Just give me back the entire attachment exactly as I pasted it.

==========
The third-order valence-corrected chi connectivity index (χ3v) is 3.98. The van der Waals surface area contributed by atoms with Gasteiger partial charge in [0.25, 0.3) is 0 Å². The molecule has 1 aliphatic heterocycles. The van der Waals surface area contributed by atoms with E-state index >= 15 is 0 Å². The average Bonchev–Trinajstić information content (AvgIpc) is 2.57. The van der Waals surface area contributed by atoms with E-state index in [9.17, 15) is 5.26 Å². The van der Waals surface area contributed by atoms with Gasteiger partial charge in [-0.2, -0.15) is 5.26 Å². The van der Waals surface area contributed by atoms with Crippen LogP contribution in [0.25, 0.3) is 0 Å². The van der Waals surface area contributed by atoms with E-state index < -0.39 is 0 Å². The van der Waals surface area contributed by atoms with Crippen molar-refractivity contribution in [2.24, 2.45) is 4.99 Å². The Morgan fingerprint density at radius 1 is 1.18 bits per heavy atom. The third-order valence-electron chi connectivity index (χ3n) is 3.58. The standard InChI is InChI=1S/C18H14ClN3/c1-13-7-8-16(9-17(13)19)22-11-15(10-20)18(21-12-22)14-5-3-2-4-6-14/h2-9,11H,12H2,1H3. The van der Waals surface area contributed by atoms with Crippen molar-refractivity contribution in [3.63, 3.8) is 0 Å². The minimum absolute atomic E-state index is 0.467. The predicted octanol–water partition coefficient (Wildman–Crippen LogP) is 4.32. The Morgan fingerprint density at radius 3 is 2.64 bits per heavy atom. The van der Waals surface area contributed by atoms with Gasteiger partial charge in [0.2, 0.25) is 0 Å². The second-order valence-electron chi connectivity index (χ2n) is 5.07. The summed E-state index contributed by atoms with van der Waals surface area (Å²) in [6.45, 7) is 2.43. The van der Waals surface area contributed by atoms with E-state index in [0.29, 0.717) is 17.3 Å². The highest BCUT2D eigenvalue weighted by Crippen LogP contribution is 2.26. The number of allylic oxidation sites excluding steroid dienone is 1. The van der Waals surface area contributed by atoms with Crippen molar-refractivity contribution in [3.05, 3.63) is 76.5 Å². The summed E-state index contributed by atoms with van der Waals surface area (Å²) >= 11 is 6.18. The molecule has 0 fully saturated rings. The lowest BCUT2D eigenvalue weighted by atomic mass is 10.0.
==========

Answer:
The third-order valence-corrected chi connectivity index (χ3v) is 3.98. The van der Waals surface area contributed by atoms with Gasteiger partial charge in [0.25, 0.3) is 0 Å². The molecule has 1 aliphatic heterocycles. The van der Waals surface area contributed by atoms with E-state index >= 15 is 0 Å². The average Bonchev–Trinajstić information content (AvgIpc) is 2.57. The van der Waals surface area contributed by atoms with E-state index in [9.17, 15) is 5.26 Å². The van der Waals surface area contributed by atoms with Gasteiger partial charge in [-0.2, -0.15) is 5.26 Å². The van der Waals surface area contributed by atoms with Crippen LogP contribution in [0.25, 0.3) is 0 Å². The van der Waals surface area contributed by atoms with E-state index < -0.39 is 0 Å². The van der Waals surface area contributed by atoms with Crippen molar-refractivity contribution in [2.24, 2.45) is 4.99 Å². The Morgan fingerprint density at radius 1 is 1.18 bits per heavy atom. The third-order valence-electron chi connectivity index (χ3n) is 3.58. The standard InChI is InChI=1S/C18H14ClN3/c1-13-7-8-16(9-17(13)19)22-11-15(10-20)18(21-12-22)14-5-3-2-4-6-14/h2-9,11H,12H2,1H3. The van der Waals surface area contributed by atoms with Crippen molar-refractivity contribution in [3.63, 3.8) is 0 Å². The minimum absolute atomic E-state index is 0.467. The predicted octanol–water partition coefficient (Wildman–Crippen LogP) is 4.32. The Morgan fingerprint density at radius 3 is 2.64 bits per heavy atom. The van der Waals surface area contributed by atoms with Gasteiger partial charge in [0.2, 0.25) is 0 Å². The second-order valence-electron chi connectivity index (χ2n) is 5.07. The summed E-state index contributed by atoms with van der Waals surface area (Å²) in [6.45, 7) is 2.43. The van der Waals surface area contributed by atoms with E-state index in [0.29, 0.717) is 17.3 Å². The highest BCUT2D eigenvalue weighted by Crippen LogP contribution is 2.26. The number of allylic oxidation sites excluding steroid dienone is 1. The van der Waals surface area contributed by atoms with Crippen molar-refractivity contribution in [3.05, 3.63) is 76.5 Å². The summed E-state index contributed by atoms with van der Waals surface area (Å²) >= 11 is 6.18. The molecule has 0 fully saturated rings. The lowest BCUT2D eigenvalue weighted by atomic mass is 10.0.